Like many successful filmmakers today, director Taylor Hackford began his career in documentaries. Of most importance, he won an Oscar for the short "Teenage Father" back in 1978, he put together "Hail! Hail! Rock n' Roll" about Chuck Berry in 1987, and later, produced the Muhammad Ali story about the Rumble in the Jungle entitled "When We Were Kings." Although his mainstream films like "An Officer and a Gentleman," "Against All Odds," and "White Nights" earned popular distinction, it is under the guise of a documentary that he approaches "Ray," a musical biography that unfolds in chronological order with tenderness and devotion, yet carefully inserts flashbacks into Charles' youth. The film also incorporates the unique visual style of Paul Hirsch, transitioning images of bottle trees to sheets of music to childhood memories by design. And with slow, dark fade-ins, it quietly projects the sense of blindness.

Ray Charles said he liked country music because it told a story. And one of the reasons the film is successful is the way it uses his music as a narrative element - it tells a story. From the initial hit, "I've Got a Woman" to other unforgettable ones like "Drown in My Own Tears" and "I Can't Stop Loving You," each song is intentionally interwoven into the story in a way that explains Charles' mood and emotions. Whether or not the songs actually evolved in this manner is irrelevant because the intent is to illustrate his state of mind musically. Of particular amusement is the way in which the classic "Hit the Road Jack" came to be - out of a tussle between Charles and vocalist, Margie Hendricks.

Very seldom do you have the opportunity to witness a performance that is so genuine, so effortless, and captivating as the one Jamie Foxx puts on in "Ray." Yet to say that Foxx gives an impression, an imitation, or a caricature would be an injustice. This is a role that Foxx was born to play, ever since he began studying piano at the age of three and continued study with a university scholarship. Sure, he prepared for the role by attending classes at the Braille Institute, spent weeks walking around with his eyes sealed shut, and immersed himself in a variety of blues and jazz recordings. But it's the way he embodies the persona of Charles - mind, body, and soul - that just comes across as natural. The posture, the balance, the warmth, the grit, the look - it's all there, not to mention the actual piano playing. And when you audition with Ray Charles himself and he says, "he's got my life down pretty good," there can be no greater complement.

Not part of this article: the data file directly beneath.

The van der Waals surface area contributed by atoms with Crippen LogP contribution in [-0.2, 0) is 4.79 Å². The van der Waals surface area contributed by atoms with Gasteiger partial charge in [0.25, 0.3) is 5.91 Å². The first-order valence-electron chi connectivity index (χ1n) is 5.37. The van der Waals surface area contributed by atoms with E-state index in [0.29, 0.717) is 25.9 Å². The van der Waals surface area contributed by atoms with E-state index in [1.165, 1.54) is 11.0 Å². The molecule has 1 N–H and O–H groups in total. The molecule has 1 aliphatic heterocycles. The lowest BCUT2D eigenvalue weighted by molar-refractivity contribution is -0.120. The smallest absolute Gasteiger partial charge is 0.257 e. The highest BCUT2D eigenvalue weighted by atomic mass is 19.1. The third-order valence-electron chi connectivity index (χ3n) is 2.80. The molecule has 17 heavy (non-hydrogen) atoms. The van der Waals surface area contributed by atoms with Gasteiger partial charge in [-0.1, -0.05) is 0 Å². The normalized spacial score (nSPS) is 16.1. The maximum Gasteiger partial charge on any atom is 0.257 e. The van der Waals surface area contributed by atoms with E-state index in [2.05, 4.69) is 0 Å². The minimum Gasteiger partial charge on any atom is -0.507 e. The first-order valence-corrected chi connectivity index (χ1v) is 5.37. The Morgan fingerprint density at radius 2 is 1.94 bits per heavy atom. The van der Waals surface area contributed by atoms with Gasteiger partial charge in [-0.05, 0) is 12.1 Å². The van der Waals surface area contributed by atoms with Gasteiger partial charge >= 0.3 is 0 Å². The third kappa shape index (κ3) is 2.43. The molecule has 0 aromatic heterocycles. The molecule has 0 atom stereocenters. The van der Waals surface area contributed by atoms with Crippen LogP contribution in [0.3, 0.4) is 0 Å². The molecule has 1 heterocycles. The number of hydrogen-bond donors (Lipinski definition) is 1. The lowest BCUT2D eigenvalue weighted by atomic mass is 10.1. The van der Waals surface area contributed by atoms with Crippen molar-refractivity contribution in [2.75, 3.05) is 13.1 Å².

My only complaint about the film is that it doesn't paint a complete picture, balancing the positive with the negative. Rather, the struggles take center stage - his womanizing, his doping, and his family neglect. Yes, it is difficult to condense a 50-year career into a two-hour film. And certainly, the film's intent is to show a different side of Ray that we haven't seen. But you can still be true to your character and show some semblance of redemption. Instead, the film abruptly skips over crucial moments in his life - learning Braille from the school of the blind, developing early music skills, and the consequences of his mother's death. Furthermore, it fast-forwards through his final 30-40 years as if they were an open epilogue, merely grazing through the contributions he made to black charities, education, and the arts as well as the crowning achievements of his career. Did his family life improve after his rehab? Did he continue to womanize and father children? And what ever became of the strong supporting characters in his life?

Sadly, Ray Charles passed away on June 10, 2004 from liver failure at the tender age of 73, shortly after filming ended. A national treasure, Ray Charles shaped the pop culture landscape like no other, inspiring new forms of music like rock n' roll and all kinds of musicians from Elvis Presley to Stevie Wonder to the Rolling Stones. The film is a wonderful reflection on the man behind the music, detailing personal tragedies and heroism we never knew. Although the focus is predominantly on trials and tribulations, the resounding triumph can be found in his music. With an Oscar worthy performance from Jamie Foxx and an expert musical narrative, "Ray" stands out as a vibrant, compassionate, and honest reflection. Said Ray, "I was born with the music in me, that's the only explanation I know of." And it's the only explanation we need - one that rings true as the epitome of pure genius.